On the shoulder of the 2nd last GO train stop heading east into Toronto's core, this infill development also overlooks the lonely looking graveyard of a displaced church, on south Royal York.

Post sent in by David

Tuesday, April 22, 2008

West Toronto councilors’ websites

The Junctioneer aims to post regular information about each community in West Toronto.

Today we began to look at the elected councilors’ websites, in hopes of finding an ongoing account of what they are up to in each of their communities. Some provide this information and some don't. We know they are busy, but knowing what they are busy with is of interest to us.

One councilor, Frank Di Giorgio, has a simple but impressive site -- although a bit out of date. Look at his Ingram transfer Station green space effort. His PDF "get involved” newsletter is great! He even provides a prepared letter to the mayor.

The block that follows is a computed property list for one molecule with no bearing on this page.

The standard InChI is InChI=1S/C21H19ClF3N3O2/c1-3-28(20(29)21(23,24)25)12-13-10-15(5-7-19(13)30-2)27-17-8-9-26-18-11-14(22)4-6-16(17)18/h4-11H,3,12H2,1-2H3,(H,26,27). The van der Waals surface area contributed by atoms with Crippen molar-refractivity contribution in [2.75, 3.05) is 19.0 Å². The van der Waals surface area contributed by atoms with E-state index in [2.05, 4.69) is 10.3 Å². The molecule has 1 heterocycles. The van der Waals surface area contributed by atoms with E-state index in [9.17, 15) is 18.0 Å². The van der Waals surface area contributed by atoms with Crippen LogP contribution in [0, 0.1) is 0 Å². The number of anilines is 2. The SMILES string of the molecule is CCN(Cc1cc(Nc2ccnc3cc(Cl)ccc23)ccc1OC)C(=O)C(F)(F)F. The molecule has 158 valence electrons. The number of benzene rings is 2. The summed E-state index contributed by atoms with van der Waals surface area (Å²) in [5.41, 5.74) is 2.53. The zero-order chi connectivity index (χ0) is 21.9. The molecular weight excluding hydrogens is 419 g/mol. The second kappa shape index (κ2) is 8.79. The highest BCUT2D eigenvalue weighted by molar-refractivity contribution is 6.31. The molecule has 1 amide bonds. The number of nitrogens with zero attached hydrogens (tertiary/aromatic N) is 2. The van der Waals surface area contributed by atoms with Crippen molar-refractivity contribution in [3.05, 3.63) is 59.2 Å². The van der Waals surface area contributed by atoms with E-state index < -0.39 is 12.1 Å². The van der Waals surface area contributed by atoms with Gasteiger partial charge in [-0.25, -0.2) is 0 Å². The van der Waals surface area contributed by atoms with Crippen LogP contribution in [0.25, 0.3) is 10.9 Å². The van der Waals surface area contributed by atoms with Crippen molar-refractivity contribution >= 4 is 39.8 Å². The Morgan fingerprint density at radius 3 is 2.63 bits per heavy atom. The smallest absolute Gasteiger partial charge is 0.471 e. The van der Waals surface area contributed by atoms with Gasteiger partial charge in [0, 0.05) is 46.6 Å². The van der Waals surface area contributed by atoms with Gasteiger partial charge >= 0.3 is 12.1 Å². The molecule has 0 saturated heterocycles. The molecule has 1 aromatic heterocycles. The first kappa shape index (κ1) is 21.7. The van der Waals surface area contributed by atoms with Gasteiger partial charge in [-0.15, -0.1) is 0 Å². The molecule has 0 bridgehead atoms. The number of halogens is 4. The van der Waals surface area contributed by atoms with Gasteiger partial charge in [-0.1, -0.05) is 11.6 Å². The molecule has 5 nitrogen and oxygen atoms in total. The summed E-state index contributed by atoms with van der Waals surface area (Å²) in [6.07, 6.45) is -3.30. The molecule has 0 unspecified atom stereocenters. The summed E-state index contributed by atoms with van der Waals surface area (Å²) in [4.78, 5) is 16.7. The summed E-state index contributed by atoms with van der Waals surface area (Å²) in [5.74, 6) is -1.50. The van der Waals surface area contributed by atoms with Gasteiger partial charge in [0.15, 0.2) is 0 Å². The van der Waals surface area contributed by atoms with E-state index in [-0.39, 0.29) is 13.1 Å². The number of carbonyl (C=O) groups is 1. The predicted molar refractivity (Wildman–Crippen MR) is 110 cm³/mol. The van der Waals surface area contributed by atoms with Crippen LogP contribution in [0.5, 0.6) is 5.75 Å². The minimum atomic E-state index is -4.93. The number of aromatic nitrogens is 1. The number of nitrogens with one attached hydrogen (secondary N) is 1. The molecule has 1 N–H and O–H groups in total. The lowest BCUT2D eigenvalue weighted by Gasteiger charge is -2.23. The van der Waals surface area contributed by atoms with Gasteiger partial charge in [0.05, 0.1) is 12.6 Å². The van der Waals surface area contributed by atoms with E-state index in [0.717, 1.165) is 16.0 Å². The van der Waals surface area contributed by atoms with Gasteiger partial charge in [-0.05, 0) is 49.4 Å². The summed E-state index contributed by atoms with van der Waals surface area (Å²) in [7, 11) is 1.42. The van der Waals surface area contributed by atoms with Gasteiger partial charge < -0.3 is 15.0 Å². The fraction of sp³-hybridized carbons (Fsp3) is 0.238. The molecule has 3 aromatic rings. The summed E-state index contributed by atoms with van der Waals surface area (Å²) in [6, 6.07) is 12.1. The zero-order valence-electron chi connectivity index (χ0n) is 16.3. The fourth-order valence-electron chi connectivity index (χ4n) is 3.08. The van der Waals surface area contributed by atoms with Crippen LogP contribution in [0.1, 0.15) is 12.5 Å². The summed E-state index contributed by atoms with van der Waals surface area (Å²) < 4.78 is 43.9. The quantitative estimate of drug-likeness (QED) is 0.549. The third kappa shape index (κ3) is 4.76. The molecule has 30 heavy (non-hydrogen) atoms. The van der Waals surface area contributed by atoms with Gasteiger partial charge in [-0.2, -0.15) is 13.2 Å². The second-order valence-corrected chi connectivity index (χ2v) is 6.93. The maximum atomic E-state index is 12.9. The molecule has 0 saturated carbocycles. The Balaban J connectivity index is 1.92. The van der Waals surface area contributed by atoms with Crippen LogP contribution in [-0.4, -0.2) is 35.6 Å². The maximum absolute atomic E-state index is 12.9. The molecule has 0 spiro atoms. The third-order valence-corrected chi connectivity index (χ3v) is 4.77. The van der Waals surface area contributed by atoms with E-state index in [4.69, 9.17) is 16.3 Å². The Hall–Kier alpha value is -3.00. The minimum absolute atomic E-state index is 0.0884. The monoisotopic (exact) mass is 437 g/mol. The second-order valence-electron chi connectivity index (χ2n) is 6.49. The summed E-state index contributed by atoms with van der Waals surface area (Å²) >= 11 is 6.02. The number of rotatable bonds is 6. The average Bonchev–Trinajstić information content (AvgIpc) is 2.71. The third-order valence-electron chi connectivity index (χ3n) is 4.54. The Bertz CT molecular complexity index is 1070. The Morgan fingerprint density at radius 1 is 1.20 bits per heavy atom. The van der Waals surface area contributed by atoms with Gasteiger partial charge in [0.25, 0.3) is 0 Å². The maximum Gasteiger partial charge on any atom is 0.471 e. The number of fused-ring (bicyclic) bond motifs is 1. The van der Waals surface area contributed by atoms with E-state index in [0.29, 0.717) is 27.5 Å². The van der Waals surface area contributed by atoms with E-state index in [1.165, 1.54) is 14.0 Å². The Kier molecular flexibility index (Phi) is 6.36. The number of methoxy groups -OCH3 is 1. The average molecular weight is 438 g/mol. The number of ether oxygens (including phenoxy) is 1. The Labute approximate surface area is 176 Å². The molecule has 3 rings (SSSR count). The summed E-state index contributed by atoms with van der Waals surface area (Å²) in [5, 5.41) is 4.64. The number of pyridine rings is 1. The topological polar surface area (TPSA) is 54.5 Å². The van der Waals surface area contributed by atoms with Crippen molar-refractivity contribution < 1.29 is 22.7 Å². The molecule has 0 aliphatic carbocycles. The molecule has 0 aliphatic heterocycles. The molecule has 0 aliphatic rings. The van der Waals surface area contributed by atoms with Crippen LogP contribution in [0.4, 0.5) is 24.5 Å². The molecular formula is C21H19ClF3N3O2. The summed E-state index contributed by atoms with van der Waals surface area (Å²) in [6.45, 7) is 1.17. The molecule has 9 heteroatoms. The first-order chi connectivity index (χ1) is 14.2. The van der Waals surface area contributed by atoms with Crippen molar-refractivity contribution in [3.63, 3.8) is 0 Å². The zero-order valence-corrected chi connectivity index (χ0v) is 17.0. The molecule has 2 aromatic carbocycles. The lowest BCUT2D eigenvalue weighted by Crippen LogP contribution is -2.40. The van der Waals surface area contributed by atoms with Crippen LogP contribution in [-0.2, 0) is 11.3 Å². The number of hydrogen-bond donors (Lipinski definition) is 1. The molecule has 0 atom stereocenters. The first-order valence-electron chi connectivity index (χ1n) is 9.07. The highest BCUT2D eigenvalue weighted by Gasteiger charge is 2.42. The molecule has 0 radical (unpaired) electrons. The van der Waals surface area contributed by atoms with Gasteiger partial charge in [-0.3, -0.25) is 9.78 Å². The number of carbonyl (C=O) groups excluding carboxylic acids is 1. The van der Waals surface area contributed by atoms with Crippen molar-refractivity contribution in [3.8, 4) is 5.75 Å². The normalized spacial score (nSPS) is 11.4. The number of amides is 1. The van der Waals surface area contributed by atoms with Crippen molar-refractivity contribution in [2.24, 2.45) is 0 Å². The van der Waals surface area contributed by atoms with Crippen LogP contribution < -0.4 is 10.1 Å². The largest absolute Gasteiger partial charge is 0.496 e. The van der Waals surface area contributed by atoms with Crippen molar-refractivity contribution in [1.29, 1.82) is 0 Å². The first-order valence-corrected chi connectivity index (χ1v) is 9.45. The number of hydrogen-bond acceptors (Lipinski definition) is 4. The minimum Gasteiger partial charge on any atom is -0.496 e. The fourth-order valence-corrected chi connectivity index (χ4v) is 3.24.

Frank Di Giorgio Ingram Transfer Station site page

Below are the west-end councilor website listings. Have a look yourself. Bill Saundercook Maria Augimeri Frank Di Giorgio Suzan Hall Doug Holyday Adam Giambrone Mark Grimes Gloria Lindsay Luby Giorgio Mammoliti Peter Milczyn Frances Nunziata Cesar Palacio Joe Pantalone Gord Perks Anthony Perruzza Karen Stintz

Wondering who your councillor is? click here to link to the city's find your councillor site

Sunday, April 20, 2008

Blockbuster Video - old Kresge's store

Blockbuster video located in the old Kresge's store was one of the first of the "regeneration" stores in the strip of Dundas St. West from Annette St. to Islington Ave. Yet while it served it's purpose, only now are others retailers appearing to fulfill the complete package of services provided by the Kresge Company.

Kresge image 1991 by Robert Johnson

Picture Credit - Robert Johnston 1991

Thursday, April 17, 2008 site is sat here right now while changes are made to the normal host This was done on May 28th 2019 This update post will...